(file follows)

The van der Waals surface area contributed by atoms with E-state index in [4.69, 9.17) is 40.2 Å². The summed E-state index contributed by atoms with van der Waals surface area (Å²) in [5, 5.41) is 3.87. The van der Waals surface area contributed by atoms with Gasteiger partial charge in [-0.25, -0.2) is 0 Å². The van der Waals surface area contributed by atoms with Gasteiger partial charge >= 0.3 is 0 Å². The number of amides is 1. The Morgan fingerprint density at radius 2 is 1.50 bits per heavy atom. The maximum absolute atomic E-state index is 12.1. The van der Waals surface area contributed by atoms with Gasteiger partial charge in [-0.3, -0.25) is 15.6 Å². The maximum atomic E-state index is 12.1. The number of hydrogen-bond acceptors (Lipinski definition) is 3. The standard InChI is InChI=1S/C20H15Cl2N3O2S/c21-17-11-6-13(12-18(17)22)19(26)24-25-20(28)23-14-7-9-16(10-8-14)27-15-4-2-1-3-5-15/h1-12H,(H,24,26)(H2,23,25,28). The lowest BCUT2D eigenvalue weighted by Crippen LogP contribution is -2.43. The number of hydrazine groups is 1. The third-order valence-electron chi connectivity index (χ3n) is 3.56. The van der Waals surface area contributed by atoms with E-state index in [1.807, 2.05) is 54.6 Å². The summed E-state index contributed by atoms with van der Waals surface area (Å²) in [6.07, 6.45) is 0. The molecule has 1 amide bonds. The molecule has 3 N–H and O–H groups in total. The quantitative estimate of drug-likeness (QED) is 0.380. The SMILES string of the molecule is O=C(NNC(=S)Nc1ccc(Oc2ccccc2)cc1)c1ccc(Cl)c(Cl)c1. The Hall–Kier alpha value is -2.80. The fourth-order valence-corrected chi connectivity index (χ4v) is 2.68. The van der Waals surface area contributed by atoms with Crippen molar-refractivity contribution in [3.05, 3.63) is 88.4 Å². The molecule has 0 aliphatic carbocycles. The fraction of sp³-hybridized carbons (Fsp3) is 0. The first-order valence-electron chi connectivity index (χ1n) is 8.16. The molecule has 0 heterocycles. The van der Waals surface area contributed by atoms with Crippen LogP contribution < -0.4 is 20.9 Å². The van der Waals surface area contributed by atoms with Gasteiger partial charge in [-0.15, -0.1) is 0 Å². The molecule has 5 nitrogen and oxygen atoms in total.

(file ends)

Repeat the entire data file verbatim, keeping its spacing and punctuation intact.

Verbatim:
The van der Waals surface area contributed by atoms with E-state index in [4.69, 9.17) is 40.2 Å². The summed E-state index contributed by atoms with van der Waals surface area (Å²) in [5, 5.41) is 3.87. The van der Waals surface area contributed by atoms with Gasteiger partial charge in [-0.25, -0.2) is 0 Å². The van der Waals surface area contributed by atoms with Gasteiger partial charge >= 0.3 is 0 Å². The number of amides is 1. The Morgan fingerprint density at radius 2 is 1.50 bits per heavy atom. The maximum absolute atomic E-state index is 12.1. The van der Waals surface area contributed by atoms with Gasteiger partial charge in [-0.3, -0.25) is 15.6 Å². The maximum atomic E-state index is 12.1. The number of hydrogen-bond acceptors (Lipinski definition) is 3. The standard InChI is InChI=1S/C20H15Cl2N3O2S/c21-17-11-6-13(12-18(17)22)19(26)24-25-20(28)23-14-7-9-16(10-8-14)27-15-4-2-1-3-5-15/h1-12H,(H,24,26)(H2,23,25,28). The lowest BCUT2D eigenvalue weighted by Crippen LogP contribution is -2.43. The number of hydrazine groups is 1. The third-order valence-electron chi connectivity index (χ3n) is 3.56. The van der Waals surface area contributed by atoms with E-state index in [1.807, 2.05) is 54.6 Å². The summed E-state index contributed by atoms with van der Waals surface area (Å²) in [6.07, 6.45) is 0. The molecule has 1 amide bonds. The molecule has 3 N–H and O–H groups in total. The quantitative estimate of drug-likeness (QED) is 0.380. The SMILES string of the molecule is O=C(NNC(=S)Nc1ccc(Oc2ccccc2)cc1)c1ccc(Cl)c(Cl)c1. The Hall–Kier alpha value is -2.80. The fourth-order valence-corrected chi connectivity index (χ4v) is 2.68. The van der Waals surface area contributed by atoms with Crippen molar-refractivity contribution in [3.05, 3.63) is 88.4 Å². The molecule has 0 aliphatic carbocycles. The fraction of sp³-hybridized carbons (Fsp3) is 0. The first-order valence-electron chi connectivity index (χ1n) is 8.16. The molecule has 0 heterocycles. The van der Waals surface area contributed by atoms with Crippen LogP contribution < -0.4 is 20.9 Å². The van der Waals surface area contributed by atoms with Gasteiger partial charge in [-0.15, -0.1) is 0 Å². The molecule has 5 nitrogen and oxygen atoms in total.